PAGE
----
The Music Lesson,
A Spiritual Search for Growth Through Music
Amazing book by Victor Wooten.
- Even if you don’t see any single note in the book, it actually helps to improve your perception of doing music.
- Useful for work too. With my colleagues, as a leader, I started more and more to use words like “I SHOW YOU” instead of “I TEACH U”.
For more information about the book I invite you to check on the official web site The Music Lesson.
Despite from the title, that might sound a bit a cliche, the book is just a successful compromise between technique and philosophy, but also a very practical example on how achieve our targets in the music as well as in life.
Simple and friendly to be read, Wooten found a successful way to make of the basic notions of music been part of a interesting story. The plot is fun and it really put the reader in the shoes of the main character, Victor.
Wooten creates this universe where the Victor, who is living the normal life of a musician stacked in the middle of his career (Victor is not sure if taking his career to the next step and at the same time is quite unhappy of his slow improvements on playing the bass), is suddenly exposed to extraordinary figures and events. The people that Victor is meeting thanks to his Indian-Newage-skateboard rider music guru, Michael, are just incredible themselves.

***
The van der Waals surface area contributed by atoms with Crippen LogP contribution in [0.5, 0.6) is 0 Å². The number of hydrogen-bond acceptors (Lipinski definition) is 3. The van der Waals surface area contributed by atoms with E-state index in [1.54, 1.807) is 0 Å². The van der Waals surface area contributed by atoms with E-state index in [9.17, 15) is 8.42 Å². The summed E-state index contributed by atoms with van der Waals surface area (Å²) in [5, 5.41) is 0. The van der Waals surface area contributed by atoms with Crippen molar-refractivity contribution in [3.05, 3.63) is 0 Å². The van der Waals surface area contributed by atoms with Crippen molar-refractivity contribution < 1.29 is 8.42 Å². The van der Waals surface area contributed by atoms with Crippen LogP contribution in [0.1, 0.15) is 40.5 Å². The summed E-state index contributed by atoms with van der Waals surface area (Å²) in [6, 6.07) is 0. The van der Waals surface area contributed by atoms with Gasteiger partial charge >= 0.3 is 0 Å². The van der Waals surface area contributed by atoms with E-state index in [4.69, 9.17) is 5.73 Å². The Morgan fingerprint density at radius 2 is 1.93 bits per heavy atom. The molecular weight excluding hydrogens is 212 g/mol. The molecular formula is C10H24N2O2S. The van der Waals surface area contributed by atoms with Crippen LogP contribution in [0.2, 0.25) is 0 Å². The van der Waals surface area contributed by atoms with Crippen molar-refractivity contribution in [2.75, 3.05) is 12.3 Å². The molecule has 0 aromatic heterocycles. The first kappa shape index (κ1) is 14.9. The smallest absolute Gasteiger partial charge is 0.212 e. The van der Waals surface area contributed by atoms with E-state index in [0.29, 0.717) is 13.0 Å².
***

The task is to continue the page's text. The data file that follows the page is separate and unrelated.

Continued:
Michael is the crazy and talented friend that everyone would like to have in this life. He can talk to animals, despite his aspect Michael is a very talented person, capable to communicate to everyone and most of it… he doesn’t play any instrument, he plays the music!
The story proceed as follows:
Everything starts with is the crazy encounter between Victor and Michael, who claim himself Victor’s guru, and set some steps (or measures) on his journey to the music.
There are 12 measures to improve the music, to every measure follow a practical example:
- the Groove;
- The Dream?
The rest of the story has to be read! but here some good food for thoughts.
From the music point of view the biggest lesson I learn is that between the 12 notes we can play, 7 of them are “good” notes and 5 “bad notes”. By this point of view, we have more 50% of the chances to get the correct one when we do grooving.
As a daily life point of view, that nothing can be achieved without practice and that nobody can teach anything to others… just shows them.
A story worth to be read.
Things in Common with the Author, Victor Wooten
Musician, Songwriter and Author, Victor Lemonte Wooten (11 Sept. 1964), is one of the greatest buss players of the last decades. Nominated by Rolling Stones as one of the 10 best bass players in 2011, Wooten has been nominated also “Bass Player of the Year” by the magazine Bass Player for three times in a row.
Surely the biggest influence he received in his early years comes from his own family. The youngest of five brothers, when he become old enough to hold an instrument he joined the family band, The Wootens.
He collaborated with very famous artists to different projects, and his portfolio spaces from Jazz to Funk, even to Rap music. In his past the band Béla Fleck and the Flecktones and collaborations with the Tuvan khoomei singer Kongar-ol Ondar.
To have even a more clear idea about the Wooten thoughts is possible to check an recent interview published by Innerviews.
He his now giving many seminaries on music, as possible to see from his website: http://www.victorwooten.com/
Here a couple of video: